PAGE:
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Pub. Type Report
Title Dispensing Justice Locally
Author(s) Sviridoff, Michele
Rottman, David
Ostrom, Brian
Curtis, Richard
Subtitle/Series Name
Pub. Date 1997
Abstract Research on the implementation and early effects of the Midtown Community Court over its first 18 months found that the project achieved its key operational objectives: to provide speedier justice; to make justice visible in the community where crimes occur; to encourage enforcement of low-level crime; to marshall the energy of local residents, organizations, and businesses to collaborate on developing community service and social service projects; and to demonstrate that communities are victimized by quality-of-life offenses. Research also found that the court had a significant impact on the types of sentences dispensed at arraignment, more than doubling the frequency of community service and social service sentences and reducing the frequency with which the "process was the punishment" for misdemeanor offenses. In addition, the project increased compliance with community service sentences by 50 percent; substantially reduced local quality-of-life problems, including the concentration of street prostitution, unlicensed vending, and graffiti in the court's target area; and increased community confidence in the court's ability to provide constructive responses to low-level crime. source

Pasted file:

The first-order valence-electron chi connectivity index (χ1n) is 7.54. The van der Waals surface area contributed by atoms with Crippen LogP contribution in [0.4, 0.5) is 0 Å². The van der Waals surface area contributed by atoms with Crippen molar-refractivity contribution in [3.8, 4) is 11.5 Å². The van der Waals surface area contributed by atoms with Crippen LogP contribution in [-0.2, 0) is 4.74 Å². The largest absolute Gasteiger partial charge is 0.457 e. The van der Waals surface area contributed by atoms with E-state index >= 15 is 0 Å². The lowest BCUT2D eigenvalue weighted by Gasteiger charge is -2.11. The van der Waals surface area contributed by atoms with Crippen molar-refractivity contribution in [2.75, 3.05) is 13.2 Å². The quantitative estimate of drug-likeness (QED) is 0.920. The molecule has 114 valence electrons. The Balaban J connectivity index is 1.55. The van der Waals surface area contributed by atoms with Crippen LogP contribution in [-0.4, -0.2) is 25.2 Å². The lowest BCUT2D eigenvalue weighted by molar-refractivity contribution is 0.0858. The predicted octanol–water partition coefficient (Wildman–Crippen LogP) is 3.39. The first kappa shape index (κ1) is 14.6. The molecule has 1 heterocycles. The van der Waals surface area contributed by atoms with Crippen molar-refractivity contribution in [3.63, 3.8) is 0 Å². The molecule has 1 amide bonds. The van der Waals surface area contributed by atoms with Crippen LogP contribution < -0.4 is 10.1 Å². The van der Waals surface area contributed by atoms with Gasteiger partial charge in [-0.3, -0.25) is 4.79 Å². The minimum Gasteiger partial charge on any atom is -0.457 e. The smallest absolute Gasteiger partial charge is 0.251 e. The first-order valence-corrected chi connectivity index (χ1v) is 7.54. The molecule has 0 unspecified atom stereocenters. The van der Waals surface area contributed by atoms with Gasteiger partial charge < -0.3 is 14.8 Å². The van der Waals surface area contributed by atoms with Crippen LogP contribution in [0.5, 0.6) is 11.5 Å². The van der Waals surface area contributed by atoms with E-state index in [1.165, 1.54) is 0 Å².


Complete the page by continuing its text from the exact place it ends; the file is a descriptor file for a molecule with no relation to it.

Issue/No. NCJ 179620
Producer United States Department of Justice, National Institute of Justice
Place of Production Washington, DC

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